In the original, Hill House was built by a man named Hugh Crain, who turns out to have some nasty quirks. Here, Hugh (Henry Thomas) is the children’s father, and he’s bought the house intending to renovate and flip it. The house, it should be said, is cast perfectly: a big old Gothic place that manages to be elegant and ugly at the same time. As in the novel, it’s filled with patterned wallpaper, heavy wood paneling, and creepy-looking statues on pedestals. The color palette is also just right — muted, sickly-looking reds and blues and greens. In the book, it’s very much a character in its own right; I’m curious to see how that will play out here.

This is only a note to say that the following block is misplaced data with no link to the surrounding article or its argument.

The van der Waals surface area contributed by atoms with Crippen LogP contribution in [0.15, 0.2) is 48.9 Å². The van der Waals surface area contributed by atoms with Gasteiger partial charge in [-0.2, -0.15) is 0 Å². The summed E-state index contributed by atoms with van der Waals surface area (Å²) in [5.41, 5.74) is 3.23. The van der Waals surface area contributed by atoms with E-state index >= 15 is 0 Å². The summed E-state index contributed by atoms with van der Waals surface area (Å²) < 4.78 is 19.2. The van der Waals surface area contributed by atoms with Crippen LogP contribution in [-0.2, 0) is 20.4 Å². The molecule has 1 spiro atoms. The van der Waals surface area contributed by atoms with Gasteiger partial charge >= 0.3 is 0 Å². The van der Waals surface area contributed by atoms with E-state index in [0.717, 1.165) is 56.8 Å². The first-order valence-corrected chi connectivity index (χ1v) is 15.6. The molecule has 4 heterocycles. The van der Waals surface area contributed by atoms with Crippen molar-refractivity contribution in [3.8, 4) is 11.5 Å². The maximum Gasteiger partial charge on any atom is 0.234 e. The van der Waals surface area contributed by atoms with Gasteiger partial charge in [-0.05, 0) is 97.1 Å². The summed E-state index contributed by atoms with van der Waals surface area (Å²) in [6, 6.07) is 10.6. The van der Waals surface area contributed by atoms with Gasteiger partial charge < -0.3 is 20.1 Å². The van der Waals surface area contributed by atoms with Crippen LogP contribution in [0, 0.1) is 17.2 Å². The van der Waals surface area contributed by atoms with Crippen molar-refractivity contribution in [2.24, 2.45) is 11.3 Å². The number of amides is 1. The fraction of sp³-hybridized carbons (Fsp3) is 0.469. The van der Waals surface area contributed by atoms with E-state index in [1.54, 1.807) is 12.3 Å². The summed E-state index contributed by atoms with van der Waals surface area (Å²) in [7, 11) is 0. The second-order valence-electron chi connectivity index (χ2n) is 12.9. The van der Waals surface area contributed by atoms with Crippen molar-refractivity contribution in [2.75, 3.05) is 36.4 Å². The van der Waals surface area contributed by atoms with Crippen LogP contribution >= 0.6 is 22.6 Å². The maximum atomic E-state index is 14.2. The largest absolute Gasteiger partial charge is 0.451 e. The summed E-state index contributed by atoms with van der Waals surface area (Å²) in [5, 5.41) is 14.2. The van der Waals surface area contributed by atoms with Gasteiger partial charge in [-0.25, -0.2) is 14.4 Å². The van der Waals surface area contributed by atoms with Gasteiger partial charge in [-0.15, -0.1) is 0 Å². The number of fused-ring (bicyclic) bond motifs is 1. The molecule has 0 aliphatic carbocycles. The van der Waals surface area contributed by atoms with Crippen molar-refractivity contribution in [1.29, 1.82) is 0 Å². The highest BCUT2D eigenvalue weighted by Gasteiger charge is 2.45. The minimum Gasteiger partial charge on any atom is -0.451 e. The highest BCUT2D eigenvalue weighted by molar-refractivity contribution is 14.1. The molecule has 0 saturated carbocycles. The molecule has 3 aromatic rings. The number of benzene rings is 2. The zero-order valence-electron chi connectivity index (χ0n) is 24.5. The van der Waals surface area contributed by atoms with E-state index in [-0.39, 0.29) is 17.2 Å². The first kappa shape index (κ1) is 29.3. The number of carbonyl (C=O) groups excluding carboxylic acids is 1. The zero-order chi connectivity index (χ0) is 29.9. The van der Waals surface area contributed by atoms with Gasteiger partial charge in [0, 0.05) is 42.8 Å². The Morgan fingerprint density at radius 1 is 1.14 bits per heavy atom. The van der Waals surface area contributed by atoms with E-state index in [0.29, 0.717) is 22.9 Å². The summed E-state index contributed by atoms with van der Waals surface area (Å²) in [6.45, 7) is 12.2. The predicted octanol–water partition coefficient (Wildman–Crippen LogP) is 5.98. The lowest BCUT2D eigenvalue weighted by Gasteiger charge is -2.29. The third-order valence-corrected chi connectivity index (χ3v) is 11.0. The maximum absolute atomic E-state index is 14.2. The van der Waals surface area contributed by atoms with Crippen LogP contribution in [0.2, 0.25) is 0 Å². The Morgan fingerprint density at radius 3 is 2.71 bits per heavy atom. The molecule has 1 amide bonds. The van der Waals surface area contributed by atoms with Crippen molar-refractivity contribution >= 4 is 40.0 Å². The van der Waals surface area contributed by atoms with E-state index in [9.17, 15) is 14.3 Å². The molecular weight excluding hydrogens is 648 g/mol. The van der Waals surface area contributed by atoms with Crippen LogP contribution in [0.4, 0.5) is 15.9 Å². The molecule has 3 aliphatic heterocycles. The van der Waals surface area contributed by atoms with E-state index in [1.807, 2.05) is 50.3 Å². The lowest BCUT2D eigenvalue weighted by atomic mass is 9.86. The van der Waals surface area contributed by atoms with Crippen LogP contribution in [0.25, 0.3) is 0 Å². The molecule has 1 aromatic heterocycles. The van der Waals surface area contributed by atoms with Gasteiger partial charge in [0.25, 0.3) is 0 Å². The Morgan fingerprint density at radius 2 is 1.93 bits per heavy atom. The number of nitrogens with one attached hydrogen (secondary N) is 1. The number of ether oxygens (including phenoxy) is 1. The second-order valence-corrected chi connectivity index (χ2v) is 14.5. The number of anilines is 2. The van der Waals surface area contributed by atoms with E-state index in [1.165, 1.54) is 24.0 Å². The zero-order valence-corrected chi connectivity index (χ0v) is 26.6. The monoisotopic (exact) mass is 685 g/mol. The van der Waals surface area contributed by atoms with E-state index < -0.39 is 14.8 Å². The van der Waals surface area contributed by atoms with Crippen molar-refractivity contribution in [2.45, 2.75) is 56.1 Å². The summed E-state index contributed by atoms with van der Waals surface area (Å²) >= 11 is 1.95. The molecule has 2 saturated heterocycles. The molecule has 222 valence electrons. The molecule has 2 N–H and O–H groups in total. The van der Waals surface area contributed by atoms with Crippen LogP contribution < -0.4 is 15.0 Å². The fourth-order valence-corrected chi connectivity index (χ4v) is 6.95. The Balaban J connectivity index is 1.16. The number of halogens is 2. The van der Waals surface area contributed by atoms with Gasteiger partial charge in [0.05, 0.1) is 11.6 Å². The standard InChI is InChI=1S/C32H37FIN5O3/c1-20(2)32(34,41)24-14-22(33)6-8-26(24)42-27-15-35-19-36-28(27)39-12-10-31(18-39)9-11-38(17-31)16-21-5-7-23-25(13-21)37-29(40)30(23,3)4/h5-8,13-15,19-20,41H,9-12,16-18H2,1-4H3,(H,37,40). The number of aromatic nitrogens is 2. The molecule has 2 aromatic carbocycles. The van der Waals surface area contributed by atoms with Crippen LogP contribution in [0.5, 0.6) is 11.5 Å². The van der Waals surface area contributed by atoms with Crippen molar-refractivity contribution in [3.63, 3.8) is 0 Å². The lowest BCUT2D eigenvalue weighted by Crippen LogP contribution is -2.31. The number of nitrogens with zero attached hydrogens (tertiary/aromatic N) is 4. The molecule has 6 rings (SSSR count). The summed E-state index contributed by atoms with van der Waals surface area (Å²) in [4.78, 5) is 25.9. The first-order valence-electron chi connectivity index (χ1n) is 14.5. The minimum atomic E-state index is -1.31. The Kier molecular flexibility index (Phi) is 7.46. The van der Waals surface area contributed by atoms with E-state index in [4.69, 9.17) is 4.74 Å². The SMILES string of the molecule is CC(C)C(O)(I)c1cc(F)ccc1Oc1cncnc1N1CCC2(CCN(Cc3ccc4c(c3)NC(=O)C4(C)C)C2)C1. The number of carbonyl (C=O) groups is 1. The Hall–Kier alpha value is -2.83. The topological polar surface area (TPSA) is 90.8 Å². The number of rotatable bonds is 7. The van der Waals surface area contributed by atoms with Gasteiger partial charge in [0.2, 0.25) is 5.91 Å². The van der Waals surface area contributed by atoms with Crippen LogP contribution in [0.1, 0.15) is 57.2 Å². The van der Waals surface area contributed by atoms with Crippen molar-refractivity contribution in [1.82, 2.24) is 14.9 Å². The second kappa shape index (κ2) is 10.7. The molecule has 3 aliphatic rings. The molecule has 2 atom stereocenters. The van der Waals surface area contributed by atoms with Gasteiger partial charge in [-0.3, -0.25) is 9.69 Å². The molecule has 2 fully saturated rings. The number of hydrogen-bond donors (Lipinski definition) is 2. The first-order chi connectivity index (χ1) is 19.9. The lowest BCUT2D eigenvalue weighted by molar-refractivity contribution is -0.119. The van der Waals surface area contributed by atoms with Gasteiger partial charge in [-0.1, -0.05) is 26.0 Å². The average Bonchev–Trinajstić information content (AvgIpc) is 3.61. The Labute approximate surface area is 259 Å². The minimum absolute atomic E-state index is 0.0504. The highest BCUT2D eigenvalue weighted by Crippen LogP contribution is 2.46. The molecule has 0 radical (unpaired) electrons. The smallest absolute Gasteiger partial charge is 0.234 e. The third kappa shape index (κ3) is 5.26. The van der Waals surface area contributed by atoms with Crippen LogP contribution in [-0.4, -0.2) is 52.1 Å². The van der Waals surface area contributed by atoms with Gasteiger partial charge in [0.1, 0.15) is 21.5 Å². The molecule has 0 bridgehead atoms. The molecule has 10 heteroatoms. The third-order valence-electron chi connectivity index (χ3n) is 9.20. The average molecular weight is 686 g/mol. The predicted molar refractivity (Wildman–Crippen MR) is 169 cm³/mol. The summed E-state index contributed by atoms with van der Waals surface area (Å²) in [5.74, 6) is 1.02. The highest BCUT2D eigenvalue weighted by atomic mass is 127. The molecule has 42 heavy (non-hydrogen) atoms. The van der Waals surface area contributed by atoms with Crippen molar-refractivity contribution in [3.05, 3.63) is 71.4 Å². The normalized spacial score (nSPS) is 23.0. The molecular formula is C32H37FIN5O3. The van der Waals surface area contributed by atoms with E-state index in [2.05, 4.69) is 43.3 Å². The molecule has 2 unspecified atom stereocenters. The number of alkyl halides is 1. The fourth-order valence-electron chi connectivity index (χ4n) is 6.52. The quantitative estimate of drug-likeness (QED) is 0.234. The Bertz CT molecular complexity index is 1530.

The central mystery of the house emanates from the tower. Nell and Shirley try to open a red door at the top of a narrow, twisty iron staircase, but it won’t budge. As they head back down, the camera, lingering on the strip of light shining at the threshold, shows us the shadow of something — someone? — walking away. The novel’s readers already know that a local girl hired as a caretaker for one of the original Crain family is said to have hanged herself from the tower. Later, Nell will have another vision of a “bent-neck lady” hanging above her, dark hair shielding her face. Is it their mother, Olivia (Carla Gugino), who gets left behind when Hugh flees with the kids in the family’s wood-paneled station wagon? (“We can’t leave Mom!” the children scream, to which Hugh replies, “That’s not Mom.”) Or someone — something — else?